Friday, October 15, 2010
CBR Bok#62: Packing for Mars: The Curious Science of Life in the Void by Mary Roach
I'm not sure if anyone is reading this, so I'm not sure that anyone has noticed: I get obsessed with things for a bit before moving on to something else. Book series, authors, movies, actors, songs, television shows, whatever. So when I requested Mary Roach's book Bonk, I also requested this book so I could binge on Mary Roach. It's just how I roll.
If I were to have a dinner party and invite whomever I wanted, I would invite Mary Roach. And John Krasinski MINUS his wife. Roach would have me in stitches with her anecdotes and interesting insight on subjects she researches. The reason Krasinski would be there is not of your business...
This time out, Roach has set out to learn more about space travel. How does one urinate and defecate in space? What does zero gravity feel like? Do people have sex in space? Which animals were launched into space? Roach poses all of these questions and more to a group of NASA researchers, astronauts, Russian astronauts, and scientists. The answers are surprising, disgusting, and more than a little interesting.
I found myself cackling frequently, especially during the section on using the bathroom in space. Because I'm 12 and poo is funny. Especially hilarious to me was a lovely photograph of someone in plaid pants holding a cylindrical plastic bag to his anus. (My kid thought it was hilarious too, and wondered aloud "what will they think of next?!?" What, indeed.) Did you know that poo curls back onto itself in zero gravity? You do now and you can thank me and Mary Roach for that ice-breaking piece of trivia. You're welcome.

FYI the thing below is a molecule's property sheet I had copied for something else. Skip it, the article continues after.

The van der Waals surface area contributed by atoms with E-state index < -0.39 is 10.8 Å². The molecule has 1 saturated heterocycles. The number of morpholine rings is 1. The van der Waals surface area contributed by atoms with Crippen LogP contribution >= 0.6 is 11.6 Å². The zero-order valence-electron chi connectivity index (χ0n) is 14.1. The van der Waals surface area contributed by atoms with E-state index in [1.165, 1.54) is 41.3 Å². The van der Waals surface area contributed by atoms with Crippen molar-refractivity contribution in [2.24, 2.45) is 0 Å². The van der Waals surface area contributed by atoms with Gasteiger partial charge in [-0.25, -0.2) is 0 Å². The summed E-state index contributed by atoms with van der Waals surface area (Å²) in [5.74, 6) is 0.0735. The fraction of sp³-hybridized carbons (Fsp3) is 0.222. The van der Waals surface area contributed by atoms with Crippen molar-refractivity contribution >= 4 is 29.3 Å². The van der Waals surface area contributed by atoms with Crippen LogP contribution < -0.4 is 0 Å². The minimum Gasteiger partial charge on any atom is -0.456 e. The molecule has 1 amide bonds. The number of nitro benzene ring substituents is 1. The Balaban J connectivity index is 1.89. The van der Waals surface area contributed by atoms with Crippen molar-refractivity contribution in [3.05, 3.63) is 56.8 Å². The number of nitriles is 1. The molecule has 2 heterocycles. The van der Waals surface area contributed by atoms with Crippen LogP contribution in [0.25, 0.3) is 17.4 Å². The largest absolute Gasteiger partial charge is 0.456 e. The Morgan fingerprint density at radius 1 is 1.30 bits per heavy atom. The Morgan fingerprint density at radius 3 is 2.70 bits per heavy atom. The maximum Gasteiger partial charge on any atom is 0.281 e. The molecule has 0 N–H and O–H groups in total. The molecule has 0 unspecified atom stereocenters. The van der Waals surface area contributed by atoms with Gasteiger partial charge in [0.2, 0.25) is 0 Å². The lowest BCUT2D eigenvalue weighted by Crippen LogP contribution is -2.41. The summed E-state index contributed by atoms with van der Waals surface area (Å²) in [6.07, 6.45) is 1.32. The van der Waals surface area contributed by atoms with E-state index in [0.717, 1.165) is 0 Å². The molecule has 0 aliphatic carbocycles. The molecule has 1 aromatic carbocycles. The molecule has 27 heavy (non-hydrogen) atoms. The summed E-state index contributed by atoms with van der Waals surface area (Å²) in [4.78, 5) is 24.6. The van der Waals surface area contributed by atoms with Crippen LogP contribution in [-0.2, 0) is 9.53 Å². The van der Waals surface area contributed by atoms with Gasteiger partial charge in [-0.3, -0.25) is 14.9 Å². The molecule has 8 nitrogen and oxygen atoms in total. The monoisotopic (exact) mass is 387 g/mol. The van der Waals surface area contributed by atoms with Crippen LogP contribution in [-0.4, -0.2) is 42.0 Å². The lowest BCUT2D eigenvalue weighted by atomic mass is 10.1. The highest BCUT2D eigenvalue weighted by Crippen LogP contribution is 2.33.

On a serious note, Roach also looks at the sacrifices of chimps, dogs, hamsters, and humans who risk their lives and sometimes lose their lives to make others safe in their exploration of space. People have had their brains disconnect from their spinal cord while testing whether astronauts could jump from a space module incorrectly hurtling through our atmosphere. Chimps traveled to space to test the effects on their organs. Hamsters finished their pregnancies in space to test the effects of zero gravity on a fetus and pregnancy. And we still don't have all of the answers.
Roach has done an excellent job with the material that she chose to tackle, as always. I think everyone who has ever had an inappropriate scientific inquiry pop into their heads during a lecture or a science museum visit should give her a read, starting with Stiff and making their way to Packing for Mars.